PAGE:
Public-Private Initiative Formed to Prevent Health Care Fraud. On July 26, 2012, HHS and DOJ announced a new collaborative arrangement among the federal government, state officials, private health insurance organizations, and other anti-fraud groups to combat and prevent health care fraud. This new partnership will build on enforcement tools made available by the Affordable Care Act, including increased sentences for those convicted of health care fraud, enhanced screening of Medicare and Medicaid providers and suppliers, and suspended payments to providers and suppliers allegedly engaged in fraudulent activity. The partnership is designed to improve detection and prevent payment of fraudulent claims. One specific goal of the partnership is to facilitate the sharing of information on issues such as fraudulent billing schemes and "fraud hotspots" to prevent losses to both government and private health plans. Eventually, data analytics will be employed to scan industry-wide health care data to supplement fraud detection efforts. Data analytics are a recurring theme in current fraud and abuse enforcement efforts, with the government touting the use of data analytics to increase efficiency in program integrity activities. According to OIG's Spring and Fall 2012 Semi-Annual Reports to Congress, advanced data analytics have already been in use by OIG to conduct risk assessments and pinpoint oversight efforts. Data analytics and other technological advancements in fraud prevention were also a key topic of conversation during the April 4, 2012 Health Care Fraud Prevention Summit hosted by HHS and DOJ. For more, see here.
CMS Delays Implementation of ICD-10. According to a final rule released August 24, 2012, the Centers for Medicare & Medicaid Services ("CMS") has officially delayed the implementation of the International Classification of Diseases, 10th Revision (ICD-10) coding system until October 1, 2014, a full year after the originally scheduled compliance deadline. The one-year delay was granted in direct response to providers' concerns about a lack of resources and ability to adapt their systems in time to meet the original ICD-10 deadline. According to CMS, 26 percent of the providers CMS surveyed in November and December 2011 indicated that they were at risk of not being able to meet an October 1, 2013 compliance date. CMS selected the one-year delay over several other options also on the table to address provider concerns regarding implementation. Such options included foregoing ICD-10 altogether and waiting for implementation of ICD-11, or implementing only the ICD-10 procedure codes in 2013 but delaying implementation of the ICD-10 diagnosis codes. Not all providers were in favor of a delay in implementation. CMS received comments from numerous health plans, large hospitals, physician practices, and IT vendors describing the large investment already made in upgrading systems and personnel, generating a forward momentum that will be disrupted by a delay. CMS acknowledged these concerns but stated that they are outweighed by the potential for a major nationwide disruption in reimbursement resulting from the significant numbers of providers that are reportedly unprepared for implementation. For more, see here.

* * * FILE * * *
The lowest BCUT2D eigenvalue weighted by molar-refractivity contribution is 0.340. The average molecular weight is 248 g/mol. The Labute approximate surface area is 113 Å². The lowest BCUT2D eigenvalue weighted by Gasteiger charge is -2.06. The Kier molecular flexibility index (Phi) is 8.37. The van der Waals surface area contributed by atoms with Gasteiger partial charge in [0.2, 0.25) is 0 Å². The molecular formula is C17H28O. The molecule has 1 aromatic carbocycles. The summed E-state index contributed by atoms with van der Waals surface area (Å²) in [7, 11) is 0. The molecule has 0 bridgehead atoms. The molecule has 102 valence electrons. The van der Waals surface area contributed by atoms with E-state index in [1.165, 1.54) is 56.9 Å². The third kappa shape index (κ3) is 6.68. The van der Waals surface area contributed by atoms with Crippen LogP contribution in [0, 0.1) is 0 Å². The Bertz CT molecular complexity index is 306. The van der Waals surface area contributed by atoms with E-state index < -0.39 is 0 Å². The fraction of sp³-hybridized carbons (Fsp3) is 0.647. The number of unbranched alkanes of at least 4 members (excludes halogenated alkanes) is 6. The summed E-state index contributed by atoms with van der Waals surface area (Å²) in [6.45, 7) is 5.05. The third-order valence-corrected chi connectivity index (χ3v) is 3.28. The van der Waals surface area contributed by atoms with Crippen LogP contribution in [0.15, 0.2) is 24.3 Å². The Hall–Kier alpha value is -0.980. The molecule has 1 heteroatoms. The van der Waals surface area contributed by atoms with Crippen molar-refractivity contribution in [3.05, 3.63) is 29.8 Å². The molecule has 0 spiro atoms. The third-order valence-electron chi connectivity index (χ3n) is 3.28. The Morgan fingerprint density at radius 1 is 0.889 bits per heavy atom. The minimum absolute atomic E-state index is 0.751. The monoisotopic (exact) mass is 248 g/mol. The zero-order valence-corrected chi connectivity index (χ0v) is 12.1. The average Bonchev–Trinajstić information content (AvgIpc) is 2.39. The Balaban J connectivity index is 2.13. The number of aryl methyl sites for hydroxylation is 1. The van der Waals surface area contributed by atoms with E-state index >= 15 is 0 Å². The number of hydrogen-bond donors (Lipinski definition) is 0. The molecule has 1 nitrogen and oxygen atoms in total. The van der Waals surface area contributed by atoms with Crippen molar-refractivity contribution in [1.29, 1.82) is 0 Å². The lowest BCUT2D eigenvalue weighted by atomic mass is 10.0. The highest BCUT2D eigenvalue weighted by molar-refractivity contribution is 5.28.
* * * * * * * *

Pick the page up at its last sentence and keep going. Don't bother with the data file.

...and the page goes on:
Senators Urge CMS to "Let the Sunshine In" and Implement the Physician Payments Sunshine Act. At a September 12, 2012, roundtable discussion of the Senate Special Committee on Aging, Senator Chuck Grassley accused CMS of "dragging its feet" on implementation of the Sunshine Act. Nine months have passed since publication of the proposed rule, yet despite numerous requests by the Act's authors, Senators Grassley and Kohl, as well as leading industry groups, CMS has yet to issue the much-anticipated final rule. Senator Grassley stated that efforts to engage CMS "have been met with resistance and silence." While some companies have already invested in development of systems necessary to capture relevant data, the absence of final regulations impedes the full testing and implementation of these systems. Frustrated with CMS's failure to answer for the delay, Senator Grassley cited a "rumor" that CMS has completed the final rule and forwarded it to the Office of Management and Budget ("OMB")â€"yet OMB is delaying its issuance until after the election. Senator Grassley stated that there is a need to "find out what the hold-up is, deal with it, and get the job done." According to the OMB dashboard, the OMB received the final rule on November 27, 2012. For more, see here.
Lawmakers Investigate 340B Drug Discount Program. In May 2012, Senator Grassley asked the University of Alabama Hospital to provide information regarding its policies associated with 340B patients. The request was prompted by a February 2011 presentation in which a Senior Pharmacist at the hospital discussed changing treatment protocol and location in order to maximize saving opportunities associated with the 340B drug discount program. In July, Representatives Joseph R. Pitts and Bill Cassidy, citing oversight problems outlined in a September 2011 Government Accountability Office ("GAO") report, requested that the Health Resources and Services Administration issue an updated definition of "340B patient" in order to curb any misuse of the program. The GAO report identified the risk of improper purchase of 340B drugs since the program is increasingly used in settings that serve both 340B and non- 340B eligible patients. For more, see here and here.
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